The head of Nottingham University Hospitals NHS Trust (NUHT) has said he is "pleased" by the progress made in maternity care but said its improved rating is "not good enough"
Anthony May OBE, chief executive of NUHT, said he was "encouraged" by the Care Quality Commission’s (CQC) latest report on the trust, which deemed its under-review maternity services are no longer inadequate but still requiring improvement.
The Nottingham Families Maternity Group, which is involved in the independent review into maternity care, said the improvements were a "small but crucial step" but that there was "clearly much more that needs to be done".
The CQC said the quality and safety of maternity care had improved at the trust’s two hospitals, as had the culture and leadership at the trust.
However, it raised concerns over staffing levels, NUHT’s adherence to statutory responsibilities and that some staff feared reprisal for speaking out.
Mr May said: "I’ve been here a year, and I’m pleased and reassured that we’ve made this level of improvement but it’s not good enough.
"Requires improvement is not good enough, for NUHT and for local people.
"We’re very focused on our maternity improvement programme, and my People First initiative to get to good as soon as we can.
"We are laser-like focused on further improvement. We want to get from requires improvement to good.
"We’re pleased not to be inadequate any longer for maternity or leadership and culture, but we know that’s not yet good enough."
The trust’s two hospitals, the Queen’s Medical Centre and Nottingham City Hospital, had their maternity services inspected in an unannounced visit by the CQC in April.
The overall rating of maternity care, and of its safety, at both sites was upgraded from inadequate to requires improvement.
NUHT also had its rating for how well it is led increased from inadequate to requires improvement.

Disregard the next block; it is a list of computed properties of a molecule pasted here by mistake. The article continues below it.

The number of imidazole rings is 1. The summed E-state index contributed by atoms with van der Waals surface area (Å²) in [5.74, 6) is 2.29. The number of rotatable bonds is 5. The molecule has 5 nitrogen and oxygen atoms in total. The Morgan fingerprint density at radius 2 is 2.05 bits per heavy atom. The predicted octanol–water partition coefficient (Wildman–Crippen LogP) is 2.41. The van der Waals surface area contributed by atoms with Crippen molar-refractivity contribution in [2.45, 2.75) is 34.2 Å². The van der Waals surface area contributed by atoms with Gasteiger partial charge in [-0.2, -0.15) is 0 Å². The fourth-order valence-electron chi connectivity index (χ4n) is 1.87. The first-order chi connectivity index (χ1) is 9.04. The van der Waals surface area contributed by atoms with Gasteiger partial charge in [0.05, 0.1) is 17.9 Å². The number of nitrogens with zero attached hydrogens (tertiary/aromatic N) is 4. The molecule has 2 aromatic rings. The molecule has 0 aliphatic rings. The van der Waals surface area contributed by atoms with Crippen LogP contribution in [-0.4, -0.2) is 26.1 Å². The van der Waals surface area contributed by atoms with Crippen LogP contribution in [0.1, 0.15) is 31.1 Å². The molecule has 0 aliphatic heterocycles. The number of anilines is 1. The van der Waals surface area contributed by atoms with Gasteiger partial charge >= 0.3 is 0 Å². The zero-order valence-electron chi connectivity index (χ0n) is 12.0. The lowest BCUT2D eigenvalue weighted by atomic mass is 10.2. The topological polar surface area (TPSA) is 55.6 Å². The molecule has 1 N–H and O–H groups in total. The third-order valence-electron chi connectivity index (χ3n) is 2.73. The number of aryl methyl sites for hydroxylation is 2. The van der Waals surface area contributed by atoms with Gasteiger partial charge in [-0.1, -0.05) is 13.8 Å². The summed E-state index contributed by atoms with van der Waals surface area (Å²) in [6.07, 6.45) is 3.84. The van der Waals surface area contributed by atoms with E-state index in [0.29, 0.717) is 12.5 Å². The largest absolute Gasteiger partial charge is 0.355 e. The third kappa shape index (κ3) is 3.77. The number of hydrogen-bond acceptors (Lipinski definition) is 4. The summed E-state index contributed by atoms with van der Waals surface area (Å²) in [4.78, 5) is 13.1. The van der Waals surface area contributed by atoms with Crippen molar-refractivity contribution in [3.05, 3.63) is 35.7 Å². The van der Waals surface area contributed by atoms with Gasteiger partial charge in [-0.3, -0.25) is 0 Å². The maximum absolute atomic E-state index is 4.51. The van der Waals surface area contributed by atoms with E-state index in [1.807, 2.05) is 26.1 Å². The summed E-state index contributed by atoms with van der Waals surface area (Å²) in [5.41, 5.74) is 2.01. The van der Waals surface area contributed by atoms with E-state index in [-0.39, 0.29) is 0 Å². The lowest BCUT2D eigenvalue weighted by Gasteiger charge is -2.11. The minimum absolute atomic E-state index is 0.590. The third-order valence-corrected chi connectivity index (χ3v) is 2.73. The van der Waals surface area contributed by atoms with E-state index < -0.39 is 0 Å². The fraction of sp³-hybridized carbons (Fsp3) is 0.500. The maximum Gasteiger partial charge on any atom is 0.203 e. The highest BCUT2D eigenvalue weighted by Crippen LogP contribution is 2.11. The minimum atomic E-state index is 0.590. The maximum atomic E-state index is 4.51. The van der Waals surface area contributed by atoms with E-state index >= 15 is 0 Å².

Sharon Wallis, director of midwifery at the trust, said: “I think the overall assessment of requires improvement for both sites is a fair one. I think it’s where we’ve put ourselves too.
“We want to take the time to recognise the hard work and the improvements that we’ve made, but not to rest on our laurels.
“We need to continue our improvement. We have a maternity improvement programme that continues, it’s entering a new phase [and] we’ve got an awful lot of work to do.
“We take a minute to breathe [and] reflect, but to continue.”
The report comes as three separate investigations into maternity care failings at the trust continue.
An independent review, led by Donna Ockenden, is already speaking to around 1,800 families and 700 staff, while Nottinghamshire Police and the CQC are individually investigating potential criminal culpability.
The Nottingham Families Maternity Group, formed by those affected by care failings, said it was still contacted by families who had negative experiences and that it was “concerning” that the CQC identified “critical and basic issues”.
It said: “We note the report also raises concerns about the duty of candour, an issue we recognise even now in correspondence shared by recently harmed families.
“Some staff say they did not always feel able to raise concerns without fear of retribution.
“We hope the board examines who it is that is feared and takes appropriate action.
“We acknowledge the enormous challenges faced by the new CEO and chair of the board, Anthony May and Nick Carver. They are ensuring that changes are made.
“We wonder if they are asking themselves who allowed these failings to manifest at NUH for so long and without redress, despite prior warnings from families and their own staff. We are pleased they are co-operating fully with the police.
“The lack of accountability is glaring, and we say would not be tolerated for a week in another business, let alone for years.
“We reiterate there are still very senior leaders at NUH who have had the chance to enact change yet are still in post despite what are clearly huge failings in care and review of that care.”
Dr Jack and Sarah Hawkins, whose daughter, Harriet, died during childbirth in 2016 due to medical negligence by NUHT, said the issues highlighted should have previously been rectified.
Mr Hawkins said: “Why has it taken so much family time, family pressure, involvement of the press and involvement of a public enquiry to get them to do some things that feel to us basic, that should have been done a long time ago?”
Discussing the concerns raised by the CQC, Mr Hawkins said: “They’re big deals. It’s a big deal, and it feels basic, so I guess we are more worried by what we have read in the report than we are positive.”
Mrs Hawkins said: “The families welcome that there may be some improvements, but we really want to stress that it seems like it is the bare essentials.
“The trust still requires improvement and that’s not anything to be celebrated.”
Want a quick and expert briefing on the biggest news stories? Listen to our latest podcasts to find out What You Need To Know...